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This blog is all about phenomenal people who never give up and are truly inspirational. I would like to introduce a young man by the name of Walter Carr, 5 brothers who fulfilled their bucket list goals, and the life of Nelson Mandela. Their stories touched my soul. Read more below.

Walter Carr sent his friends a flurry of increasingly pleading text messages. The college student’s car had broken down, and he was supposed to begin his new job as a mover the next morning — at a home 20 miles from his apartment near Birmingham, AL. He struck out finding a ride, but he wasn’t about to miss his first day of work at a moving company called Bellhops. Carr, 20, needed the work. He mulled his predicament and concluded there was only one option: He would walk it. “I sat there and I thought, ‘How can I get to my job? What streets would I walk through? How long would take me to get there?” he said in an interview with The Washington Post.

He searched the route from his apartment in Homewood to the house in Pelham, and according to Google Maps, it would take eight hours on foot. As a former high school cross-country runner, he knew he could do it in less. Carr ate a meal of bologna and eggs at 8 p.m. and took a nap. At midnight, he woke up, grabbed his wallet, phone, a baseball and a kitchen knife to protect him from stray dogs. He headed out into the dark.“I’ve always been that person who figured things out on my own,” Carr said. “I went out walking.” A few hours in, he did come across a dog. He threw the ball. The dog ran after it. Carr went the other way.On the trek, Carr had the route mapped out in his mind. He jogged some. He walked a lot. When his legs began to burn, he stayed focused on his goal.“I was just thinking about my route, how I was going to get there in the time frame I needed to,” Carr said.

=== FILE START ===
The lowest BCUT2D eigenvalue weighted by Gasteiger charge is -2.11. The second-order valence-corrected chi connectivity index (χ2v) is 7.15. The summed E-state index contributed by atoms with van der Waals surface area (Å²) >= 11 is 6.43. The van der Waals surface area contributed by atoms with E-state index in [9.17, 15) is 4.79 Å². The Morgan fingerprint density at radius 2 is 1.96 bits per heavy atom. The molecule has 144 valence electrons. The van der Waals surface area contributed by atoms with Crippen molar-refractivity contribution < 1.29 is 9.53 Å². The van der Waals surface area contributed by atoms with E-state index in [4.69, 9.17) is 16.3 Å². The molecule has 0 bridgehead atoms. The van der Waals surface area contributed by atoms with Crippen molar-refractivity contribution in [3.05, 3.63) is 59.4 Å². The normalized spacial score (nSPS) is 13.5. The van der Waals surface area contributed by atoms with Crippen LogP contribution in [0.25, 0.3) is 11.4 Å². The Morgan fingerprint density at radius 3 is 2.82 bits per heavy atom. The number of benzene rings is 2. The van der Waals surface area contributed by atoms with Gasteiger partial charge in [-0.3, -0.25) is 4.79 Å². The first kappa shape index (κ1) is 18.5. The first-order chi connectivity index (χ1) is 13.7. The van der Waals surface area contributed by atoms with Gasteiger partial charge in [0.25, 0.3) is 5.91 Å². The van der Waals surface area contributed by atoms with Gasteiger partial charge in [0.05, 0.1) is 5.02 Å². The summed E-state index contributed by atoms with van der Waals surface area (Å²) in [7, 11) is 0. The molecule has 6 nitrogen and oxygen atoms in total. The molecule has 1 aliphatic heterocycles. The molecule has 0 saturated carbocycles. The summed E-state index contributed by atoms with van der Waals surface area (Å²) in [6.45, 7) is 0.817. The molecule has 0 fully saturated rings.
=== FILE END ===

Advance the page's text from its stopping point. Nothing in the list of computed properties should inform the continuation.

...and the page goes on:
At 2 a.m. he passed the city of Hoover. Around 4 a.m. he reached Pelham, but he still had hours more to walk to get to the house. He was about to enter the highway ramp, the most direct route to the job. He sat down in a bank parking lot.“I decided I’d rest for a minute because my legs were killing me,” he said. A police car pulled up and the officer, Mark Knighten, asked if Carr was all right. Carr said yes, and explained what he was doing. He stated, “This is crazy but I’m actually heading to work. It’s my first day in the job,” The officer asked him when he last ate, and Carr told him about the bologna and eggs. Knighten offered to take him to get something more in his stomach. He said, "I just paid my rent. I have no cash on me at all,” Carr recalled. Knighten told him to get in the car, the meal was on him. They went to Whataburger with some other officers, and Carr ordered a chicken biscuit. At the urging of the officers, he ordered another one. Knighten drove Carr a few miles toward his job and dropped him at a church, saying it was a safe place to be. Knighten had to leave because of a shift change, but he said another officer would be by in a few hours to check on Carr, and perhaps give him a ride to work. But after Carr got to the church, he became concerned he might not make it on time. So around 5:30, he started walking again. Carr was walking on a two-lane road, and sure enough, a police officer came up and said he’d heard about him. That officer, Scott Duffey, drove Carr the last four miles to his job.